How Precarity is Changing the Labour Market
Picture by Dylag
The nature of the labour market has completely changed in the last decade. The faith people once held in the modernization of capitalist or communist economies to provide the world with stable wages and regular employment have subsided and new fears have emerged (Tsing 3). The twentieth century offered a dream of progress and economic stability promised by countries modernizing during postwar development.
Anthropologist Anna Tsing describes in her book The Mushroom at the End of the World (2015) the conditions of precarity that we find ourselves living in today’s global economy as life without the promise of stability (2). Precarity seemed to only affect the few unlucky to find stable jobs, but now most of us live with a daily sense of precarity (Tsing 2). Standard employment, being regular work with stable wages and benefits, is rare for most workers who now depend on irregular livelihoods like contract work, part-time work or self-employment (Tsing 3).
Ironically, we continue to imagine the ideal life with regular steady income although the nature of our economy is rapidly changing. Shifting demographics have caused major labour shortages in certain countries like Japan, whose aging population has resulted in outsourcing to fill jobs (Prising). Globalization has facilitated outsourcing by compressing time and space, which has drastically decreased the distance between countries. This compression has allowed companies to create precarious conditions for workers who work for low or no stable wages and in unsafe conditions (Tsing 110). The technological revolution has seriously increased competition for companies, and labour markets have subsequently been racing to the bottom by deregulating production and bringing wages dangerously low to entice companies to do business with them (Prising). In 2013, an eight-storey Bangladesh garment factory for Walmart and JCPenney collapsed killing 1,133 garment workers. This is just one example of the many that have emerged signalling the terrible working conditions sustaining our consumerist culture (Smith 9). Many workers did not have any alternatives sources of income and this represented the most stable work available, despite the conditions and the low wages (Smith 10).
At the same time, the rise of individual choice has increased as white-collar jobs become more specialized, requiring higher levels of training, skill and talent (Prising). Millennials now shop around for work with a simple click of a button (Prising). Most people entering the workforce today will not work for the same employer until retirement but rather, they will have multiple careers in their lifetime (Prising). The freedom of choice and flexibility young workers cherish adds to the precarity of an already precarious labour market.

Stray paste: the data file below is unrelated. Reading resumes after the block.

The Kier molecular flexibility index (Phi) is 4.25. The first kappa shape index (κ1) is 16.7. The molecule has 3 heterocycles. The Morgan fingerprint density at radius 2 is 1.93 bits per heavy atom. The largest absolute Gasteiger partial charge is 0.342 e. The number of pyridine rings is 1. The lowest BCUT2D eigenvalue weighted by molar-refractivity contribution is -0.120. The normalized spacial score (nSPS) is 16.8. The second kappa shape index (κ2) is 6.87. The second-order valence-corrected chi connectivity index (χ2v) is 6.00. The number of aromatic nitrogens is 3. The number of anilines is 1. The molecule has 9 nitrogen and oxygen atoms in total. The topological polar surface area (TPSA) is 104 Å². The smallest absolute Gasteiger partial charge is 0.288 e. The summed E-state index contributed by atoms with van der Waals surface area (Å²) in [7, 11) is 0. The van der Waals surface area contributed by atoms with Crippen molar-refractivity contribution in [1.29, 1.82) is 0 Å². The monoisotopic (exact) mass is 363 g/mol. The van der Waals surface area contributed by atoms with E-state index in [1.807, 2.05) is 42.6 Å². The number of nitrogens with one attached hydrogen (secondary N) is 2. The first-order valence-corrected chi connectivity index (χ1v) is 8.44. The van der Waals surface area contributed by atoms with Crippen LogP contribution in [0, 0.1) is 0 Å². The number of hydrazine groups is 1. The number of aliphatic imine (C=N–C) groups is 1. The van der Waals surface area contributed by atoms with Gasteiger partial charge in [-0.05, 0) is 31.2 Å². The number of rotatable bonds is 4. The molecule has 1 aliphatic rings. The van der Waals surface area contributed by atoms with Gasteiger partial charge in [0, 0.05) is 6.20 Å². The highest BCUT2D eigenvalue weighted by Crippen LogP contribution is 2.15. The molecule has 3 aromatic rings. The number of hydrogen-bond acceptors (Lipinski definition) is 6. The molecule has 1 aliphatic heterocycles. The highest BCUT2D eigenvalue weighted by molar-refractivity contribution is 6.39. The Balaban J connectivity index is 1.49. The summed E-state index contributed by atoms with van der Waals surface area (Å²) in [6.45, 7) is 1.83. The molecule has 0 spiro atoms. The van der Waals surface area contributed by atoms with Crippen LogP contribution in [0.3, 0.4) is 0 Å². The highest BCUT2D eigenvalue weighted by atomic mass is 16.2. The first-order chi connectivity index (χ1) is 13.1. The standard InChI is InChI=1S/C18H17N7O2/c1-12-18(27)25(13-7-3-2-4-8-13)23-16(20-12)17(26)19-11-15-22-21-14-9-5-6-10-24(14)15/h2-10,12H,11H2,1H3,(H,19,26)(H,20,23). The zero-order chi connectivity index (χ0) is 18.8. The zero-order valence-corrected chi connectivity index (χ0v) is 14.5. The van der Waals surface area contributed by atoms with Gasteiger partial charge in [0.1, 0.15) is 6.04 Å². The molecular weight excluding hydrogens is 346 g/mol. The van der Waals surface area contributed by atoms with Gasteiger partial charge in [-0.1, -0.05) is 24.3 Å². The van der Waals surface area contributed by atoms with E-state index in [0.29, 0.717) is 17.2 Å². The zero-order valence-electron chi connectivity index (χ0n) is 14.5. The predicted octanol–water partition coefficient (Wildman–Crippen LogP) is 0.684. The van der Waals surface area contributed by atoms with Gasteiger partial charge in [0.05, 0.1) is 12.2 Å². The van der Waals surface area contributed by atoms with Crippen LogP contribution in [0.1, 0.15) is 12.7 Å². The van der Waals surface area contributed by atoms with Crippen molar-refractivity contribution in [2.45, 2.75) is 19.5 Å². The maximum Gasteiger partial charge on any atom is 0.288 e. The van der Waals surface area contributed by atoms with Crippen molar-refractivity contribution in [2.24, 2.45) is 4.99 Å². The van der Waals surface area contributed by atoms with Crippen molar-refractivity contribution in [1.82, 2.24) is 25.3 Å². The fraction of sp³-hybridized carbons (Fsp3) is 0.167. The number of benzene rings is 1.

In Oregon, a community of Japanese-Americans depend on the precarious trade of commercial wild-mushroom picking. These workers are at the bottom of the matsutake global supply chain. These foragers depend on the uncontrollable lives of the matsutake to gain their livelihood (Tsing 2). Intertwined with the history of matsutake picking is the idea of freedom that initially allowed Japanese-Americans and Southeast Asians to become citizens in the United States (Tsing 100). The mushrooms are sold at high prices to Japan, where matsutake can no longer be found in deforested areas where red pine once grew. (Tsing 4) Although, mushroom picking is considered labour in the sense that energy and effort is being expended and invested in these activities, most of the pickers do not consider themselves labourers since they have chosen to live in the forests and pick without the stability of wages or benefits (Tsing 4). They see their contributions to the gift economy of the mushroom as a reciprocal exchange in the global economy. The mushrooms are offered as gifts to foster relationships between people.
The precarity inherent in the matsutake market has turned many capitalists’ heads on what it means to accumulate wealth despite its instability. Precarity has marked a shift in the nature of the economy that is in turn having major repercussions on the labour force. Yet the American Dream persists in our capitalist economy and remains the aspiration of many young people entering the workforce, who hope to achieve a stable livelihood and accumulate wealth. The reality of the revolution in the workforce is one of technology, outsourcing, individual freedom and choice, which are all contingent on the precariousness of the economy. How will new generations of workers reconcile these tensions between freedom, precarity, and livelihood? These are pressing questions that students, workers and leaders are having to come to terms with. They must evaluate the conditions of precarity that our economy is based upon for development and progress to occur.
Prising, Jonas. “Four Changes Shaping the Labour Market.” World Economic Forum. Manpower
Group. 19 Jan. 2016. Web.
Smith, John. “Global Commodity.” In Imperialism in the Twenty-First Century:
Globalization, Super-Exploitation, and Capitalism’s Final Crisis. NYU Press, 2016.
Tsing, Anna Lowenhaupt. The Mushroom at the End of the World: On the Possibility of Life in
Capitalist Ruins. Princeton University Press, 2015. ProQuest.
Image Works Cited
Dylag, Jacek. “People Crossing Street in Vienna.” Unsplash. Photography. 4 Feb. 2018.